But what would actually happen if we gave up looking for the one philosophical tenet that would finally set humans apart from other creatures on the planet? What would happen if we gave up trying to draw a clear line between what is “human” and the rest of the world? Or, to put it even more radically: What if we put out the theory that this separation itself is one of the most significant reasons contributing to the prospect of imminent disaster that humanity currently faces? What would become of us? Would such a viewpoint imply that we are moving through the last barriers, collectively reverting to barbarism, and hammering the final nail in the coffin of civilization? Or maybe it’s the very thing that keeps it alive.
Contrary to the alarmist criticism leveled at this current of thought, more-than-humanism also entails viewing man as a relational creature whose origins, existence, and development are inextricably bound up with and dependent on an infinite web of connections to a “significant otherness” — an image that even Darwin used when he noted that “we may all be netted together.” This epiphany has begun to develop into a larger intellectual movement that Bruno Latour has dubbed the “new political ecology”. In conversation with other key figures in this field of thought, such as Donna Haraway, Isabelle Stengers, and perhaps most importantly, Michel Serres, Latour, who is emerging as one of the most versatile and significant thinkers of our time, has started to lay out the concept of a new human attitude toward our surroundings. The method is predicated on the notion that humans are both individual and communal animals who are “always already” bound to and dependent upon larger contexts than ourselves.
These influential philosophers contend that a new political ecology must shed established ideas about a pure and peaceful “nature” pitted against a technologically-armed, destructive humanity. Instead, it should concentrate on real opportunities for creating a sustainable future that does not view humanity as either mastering or submitting to such a fictitious “natural” order. Instead of emphasizing a form of exploration, experimentation, and genesis that sees humanity neither as a manifest master of an environment that is inherently pointless nor as a destructive parasite living off an inherently harmonious natural order, they want to challenge the established “deep ecology” view of the world, which venerates an allegedly natural order to which mankind putatively must succumb. It is a viewpoint that does not depart from any notion of a “indigenous natural state,” but rather considers the world to be a dynamic process of interactions and momentarily stable states, some of which last for only a split second and others for geological eons, but never eternal or indigenous.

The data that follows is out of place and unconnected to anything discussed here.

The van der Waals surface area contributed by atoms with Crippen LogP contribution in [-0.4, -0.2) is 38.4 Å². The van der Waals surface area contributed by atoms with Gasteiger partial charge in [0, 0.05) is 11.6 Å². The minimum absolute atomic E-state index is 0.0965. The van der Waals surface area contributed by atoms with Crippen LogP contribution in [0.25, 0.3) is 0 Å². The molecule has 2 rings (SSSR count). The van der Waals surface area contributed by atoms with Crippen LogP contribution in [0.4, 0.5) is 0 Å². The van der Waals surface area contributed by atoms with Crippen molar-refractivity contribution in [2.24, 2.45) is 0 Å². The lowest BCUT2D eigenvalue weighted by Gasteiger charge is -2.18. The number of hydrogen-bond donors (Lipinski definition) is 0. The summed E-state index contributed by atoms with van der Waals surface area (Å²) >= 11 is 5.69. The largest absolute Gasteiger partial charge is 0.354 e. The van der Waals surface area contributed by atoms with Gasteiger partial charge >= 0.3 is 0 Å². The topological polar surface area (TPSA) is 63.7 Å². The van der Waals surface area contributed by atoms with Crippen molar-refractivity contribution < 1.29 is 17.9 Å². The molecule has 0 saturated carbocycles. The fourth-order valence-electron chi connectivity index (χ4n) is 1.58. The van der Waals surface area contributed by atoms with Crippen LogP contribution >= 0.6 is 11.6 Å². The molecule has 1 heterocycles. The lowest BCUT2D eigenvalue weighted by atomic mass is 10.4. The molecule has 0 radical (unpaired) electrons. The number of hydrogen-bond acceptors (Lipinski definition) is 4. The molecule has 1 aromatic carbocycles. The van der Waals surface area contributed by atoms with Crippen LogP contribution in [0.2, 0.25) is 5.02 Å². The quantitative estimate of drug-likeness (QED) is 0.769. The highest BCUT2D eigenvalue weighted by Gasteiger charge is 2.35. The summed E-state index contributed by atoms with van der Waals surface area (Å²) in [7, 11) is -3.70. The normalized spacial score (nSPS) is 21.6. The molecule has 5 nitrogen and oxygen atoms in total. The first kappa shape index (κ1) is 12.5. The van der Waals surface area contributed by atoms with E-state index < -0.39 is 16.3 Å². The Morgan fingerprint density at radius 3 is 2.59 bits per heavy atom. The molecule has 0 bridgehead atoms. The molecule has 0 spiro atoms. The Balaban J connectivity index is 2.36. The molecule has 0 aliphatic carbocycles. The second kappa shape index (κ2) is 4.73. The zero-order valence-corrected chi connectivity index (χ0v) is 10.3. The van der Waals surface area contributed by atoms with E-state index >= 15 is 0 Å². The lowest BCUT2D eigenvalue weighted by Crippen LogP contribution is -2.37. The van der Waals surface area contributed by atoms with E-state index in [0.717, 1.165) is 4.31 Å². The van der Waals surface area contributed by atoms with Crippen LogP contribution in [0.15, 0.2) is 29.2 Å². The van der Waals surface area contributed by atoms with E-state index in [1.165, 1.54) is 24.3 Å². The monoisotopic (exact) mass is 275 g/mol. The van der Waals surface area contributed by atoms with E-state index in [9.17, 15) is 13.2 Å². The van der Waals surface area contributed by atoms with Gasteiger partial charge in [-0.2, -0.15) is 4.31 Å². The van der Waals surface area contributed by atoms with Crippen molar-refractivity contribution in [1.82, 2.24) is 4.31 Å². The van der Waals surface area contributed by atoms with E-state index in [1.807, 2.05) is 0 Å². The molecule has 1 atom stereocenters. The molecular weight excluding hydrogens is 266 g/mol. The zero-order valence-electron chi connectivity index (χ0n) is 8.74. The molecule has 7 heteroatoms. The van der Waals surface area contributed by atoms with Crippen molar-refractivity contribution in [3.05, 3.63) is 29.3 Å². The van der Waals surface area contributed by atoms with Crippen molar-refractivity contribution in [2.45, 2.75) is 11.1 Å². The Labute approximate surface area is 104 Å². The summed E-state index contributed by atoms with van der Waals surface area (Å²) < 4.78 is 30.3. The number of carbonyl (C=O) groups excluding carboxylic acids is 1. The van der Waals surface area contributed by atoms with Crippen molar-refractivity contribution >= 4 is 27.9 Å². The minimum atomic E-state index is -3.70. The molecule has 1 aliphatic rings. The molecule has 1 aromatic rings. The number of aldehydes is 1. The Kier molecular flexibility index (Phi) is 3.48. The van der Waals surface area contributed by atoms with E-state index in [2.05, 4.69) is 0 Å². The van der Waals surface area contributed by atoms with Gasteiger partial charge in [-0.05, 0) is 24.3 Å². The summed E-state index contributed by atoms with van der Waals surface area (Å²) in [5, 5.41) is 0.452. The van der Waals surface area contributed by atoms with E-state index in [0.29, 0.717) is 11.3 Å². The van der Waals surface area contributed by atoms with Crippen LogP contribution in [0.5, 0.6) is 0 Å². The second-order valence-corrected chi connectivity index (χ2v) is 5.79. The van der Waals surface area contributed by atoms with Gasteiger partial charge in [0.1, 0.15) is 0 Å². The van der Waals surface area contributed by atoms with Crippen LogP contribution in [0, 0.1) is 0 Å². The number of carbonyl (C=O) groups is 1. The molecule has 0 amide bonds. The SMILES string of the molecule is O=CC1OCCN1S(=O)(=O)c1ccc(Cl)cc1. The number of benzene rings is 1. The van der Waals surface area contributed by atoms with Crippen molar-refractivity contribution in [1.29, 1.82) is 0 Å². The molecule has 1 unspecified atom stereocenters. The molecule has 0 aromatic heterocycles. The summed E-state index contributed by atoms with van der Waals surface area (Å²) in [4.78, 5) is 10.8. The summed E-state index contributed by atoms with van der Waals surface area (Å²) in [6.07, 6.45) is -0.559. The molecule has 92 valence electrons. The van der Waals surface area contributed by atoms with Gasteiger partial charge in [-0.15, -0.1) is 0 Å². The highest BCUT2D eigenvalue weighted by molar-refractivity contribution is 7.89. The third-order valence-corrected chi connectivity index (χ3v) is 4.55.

Thus, a demand for greater humility toward the world and all possible life forms it may contain is the source of the new political ecology. This viewpoint consistently sees humans as relays in a dynamic mélange of relations that can be more or less open, inclusive, and stable over time, but without any preordained knowledge about how these relations may develop or change. Instead of contrasting mankind with nature and the rest of the world.
Sverker Sörlin, a professor of environmental history currently affiliated with the Royal Institute of Technology in Stockholm, recently proposed this new type of political ecological perspective in the Swedish journal Fronesis1. This perspective causes humanism’s one-sided ethical and political focus on human individuals to branch out into two directions: the first direction is headed towards a wider planetary interface, and the second direction is headed inwards, towards the problema. When you consider that only 10% of the cells that make up a human body contain the human genome, and the other 90% are made up of bacteria, fungi, protists, etc., Freud’s famous adage “the ego is not master in its own house” does take on a whole new meaning. According to biologist and professor of feminist theory and technoscience Donna Haraway, this suggests that humans are “vastly outnumbered” in comparison to their “tiny companions”. The phrase “to be one is always to become with many” would be a better alternative.
However, Haraway and her coworkers seek to widen this approach to demonstrate that humans are essentially molded through connection with other species as well. Traditional psychology and sociology have investigated this reality in the sense that humans are formatively dependent on each other. For instance, Anna Tsing has noted that “human nature is an interspecies relationship” in which the human psyche for a brief period of time is a guest in, and a result of, the web of relationships between heterogeneous materials and organisms inside and outside of our bodies, forming what we chose to label “human beings”.